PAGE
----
One important feature I want to be sure to mention was how well the Panasonic Image App worked for me.  I did not want to bring a laptop on this trip.  I didn’t want to have to carry it at high altitude, or bring a charger or power block for one.  The image application for Android let me access images on the camera via bluetooth, transfer to them during the phone, and then import them into the Adobe Lightroom app.  At the time, Lightroom didn’t support the RAW file because the camera had not been released officially, so I just worked on the JPEG instead.  That’s not an issue now, but it really didn’t bother me anyway – the JPEGs looked really good out of camera and were perfectly suitable for social media purposes. Not having to bring a laptop was a game changer for me.

One final thing on build quality before I jump into some content from the expedition.  I was, generally, impressed with how things felt when I initially hefted things.  The lens barrels are metal, focus and zoom rings are nice and smooth, and a lot of the lens range is weather sealed. What I didn’t expect was to accidentally drop the 12-60 on a very cold morning during a lens change.  After popping out of my numb fingers, it bounced off of the edge of my camera bag, and rolled and bumped its way down a 50 meter cliff, without a rear lens cap.  It hit a lot of rocks really hard, lost the front lens cap half way down, flew through the air quite a bit, and came to rest in a boulder field at the bottom.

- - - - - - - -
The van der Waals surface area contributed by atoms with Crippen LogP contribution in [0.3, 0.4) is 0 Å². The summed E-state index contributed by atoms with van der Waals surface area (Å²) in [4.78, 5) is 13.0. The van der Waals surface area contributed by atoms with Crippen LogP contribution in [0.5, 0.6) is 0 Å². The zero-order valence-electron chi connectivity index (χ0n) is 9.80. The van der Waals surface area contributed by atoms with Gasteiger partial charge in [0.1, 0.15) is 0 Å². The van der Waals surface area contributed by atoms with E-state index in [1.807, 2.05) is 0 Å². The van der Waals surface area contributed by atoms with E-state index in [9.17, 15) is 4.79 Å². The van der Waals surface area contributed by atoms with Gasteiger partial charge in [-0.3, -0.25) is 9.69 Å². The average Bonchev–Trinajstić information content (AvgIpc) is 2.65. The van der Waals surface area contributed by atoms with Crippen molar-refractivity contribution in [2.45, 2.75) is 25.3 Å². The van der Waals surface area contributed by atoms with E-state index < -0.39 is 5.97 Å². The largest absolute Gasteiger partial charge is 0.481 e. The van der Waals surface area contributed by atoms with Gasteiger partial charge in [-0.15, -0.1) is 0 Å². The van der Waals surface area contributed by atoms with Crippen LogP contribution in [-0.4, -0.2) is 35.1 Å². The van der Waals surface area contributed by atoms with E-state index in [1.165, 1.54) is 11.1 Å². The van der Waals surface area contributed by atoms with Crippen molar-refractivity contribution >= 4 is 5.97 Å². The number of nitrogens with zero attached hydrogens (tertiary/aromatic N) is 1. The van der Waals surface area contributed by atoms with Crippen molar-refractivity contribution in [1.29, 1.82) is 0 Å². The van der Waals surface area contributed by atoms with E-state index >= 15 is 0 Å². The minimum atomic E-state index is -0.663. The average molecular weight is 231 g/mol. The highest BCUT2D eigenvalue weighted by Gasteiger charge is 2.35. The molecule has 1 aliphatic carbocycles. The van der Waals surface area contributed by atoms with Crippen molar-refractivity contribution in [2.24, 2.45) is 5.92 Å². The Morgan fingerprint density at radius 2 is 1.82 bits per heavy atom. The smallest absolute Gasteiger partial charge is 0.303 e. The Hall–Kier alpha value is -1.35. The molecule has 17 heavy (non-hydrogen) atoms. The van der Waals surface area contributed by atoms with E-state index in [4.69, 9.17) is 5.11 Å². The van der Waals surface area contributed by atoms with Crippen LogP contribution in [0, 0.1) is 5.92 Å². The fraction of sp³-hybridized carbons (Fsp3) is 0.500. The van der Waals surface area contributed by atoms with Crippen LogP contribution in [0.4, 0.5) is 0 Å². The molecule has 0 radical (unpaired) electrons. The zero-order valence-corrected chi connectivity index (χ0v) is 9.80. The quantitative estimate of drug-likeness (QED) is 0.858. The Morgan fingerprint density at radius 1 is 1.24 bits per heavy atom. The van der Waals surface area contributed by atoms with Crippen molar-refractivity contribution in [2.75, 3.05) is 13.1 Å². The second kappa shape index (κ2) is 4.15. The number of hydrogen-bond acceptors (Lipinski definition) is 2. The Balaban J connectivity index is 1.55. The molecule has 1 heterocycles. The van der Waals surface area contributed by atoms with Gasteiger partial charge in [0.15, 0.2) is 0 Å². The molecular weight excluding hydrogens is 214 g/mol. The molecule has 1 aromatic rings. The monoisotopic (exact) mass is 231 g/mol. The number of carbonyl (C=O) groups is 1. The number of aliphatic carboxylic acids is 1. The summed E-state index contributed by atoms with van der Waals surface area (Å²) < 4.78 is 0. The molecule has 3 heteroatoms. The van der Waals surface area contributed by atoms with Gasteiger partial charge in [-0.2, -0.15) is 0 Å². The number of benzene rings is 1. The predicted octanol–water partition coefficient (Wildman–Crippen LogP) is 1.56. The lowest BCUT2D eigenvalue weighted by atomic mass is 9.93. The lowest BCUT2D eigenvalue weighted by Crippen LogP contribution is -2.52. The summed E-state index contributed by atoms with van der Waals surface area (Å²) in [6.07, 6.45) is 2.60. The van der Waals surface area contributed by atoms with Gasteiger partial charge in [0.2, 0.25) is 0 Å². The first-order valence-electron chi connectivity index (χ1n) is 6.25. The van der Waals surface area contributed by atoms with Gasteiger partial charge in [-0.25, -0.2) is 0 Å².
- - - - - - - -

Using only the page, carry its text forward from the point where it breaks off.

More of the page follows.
I won’t lie – I swore a lot.  My friend, Vlad, who was shooting Canon on this trip instead of his Hasselblad, looked at me, shook his head and said “Dude, I am so sorry.”  I scrambled down the cliff to retrieve the lens and after being guided to its location by Vlad (getting hot, getting cold), I picked it up and examined it. There was cosmetic damage, and the lens hood was slightly bent, but the mechanics were still silky smooth and the glass remained perfect.  I took some test shots to confirm and, stunned, packed the camera up and got on with my morning.  It continued to work perfectly for the remainder of the trip.

I probably got a bit lucky.  I’m sure that if a rock had hit a glass element square on things would have gone differently, but the auto focus worked perfectly, the images were still tack sharp, and the unprotected lens mount was undamaged. I am not sure I have ever seen a greater testament to build quality.  No one who witnessed it could believe it either.  Vlad spent the rest of the trip making up titles for this article.  My favorite in the end was “Canadian Photographer Launches Lens from Mountain Top, Continues to Create Art”.  It pretty much sums up my experience with the GH5.

Anything I wish I could change? There is the perpetual problem of changing lenses in high wind and very dusty areas. Mirrorless designs are a bit more susceptible to dust on the sensor in those situations, and Nepal can be very dusty with lots of wind in the afternoon.  I mitigated this problem by changing lenses in a large clear plastic bag.  I picked up this trick in Morocco about ten years ago and it has served me very well. The only other thing I can think of is the eye piece. It slides on from the top and doesn’t stay in position very well when it’s being put in or taken out of a camera bag.

Such small things, and so many positives for the GH5. I’m still going through photos and the RAW files now that I am back in my studio environment but I wanted to share some of my favorites so far. I’d easily recommend the GH5 to landscape shooters looking for a lightweight system to bring into high alpine environments.  The Lumix takes up very little space in the pack, the build quality is outstanding, and the image quality is superb.  I am really impressed and am not looking forward to sending it back.

Jason Nugent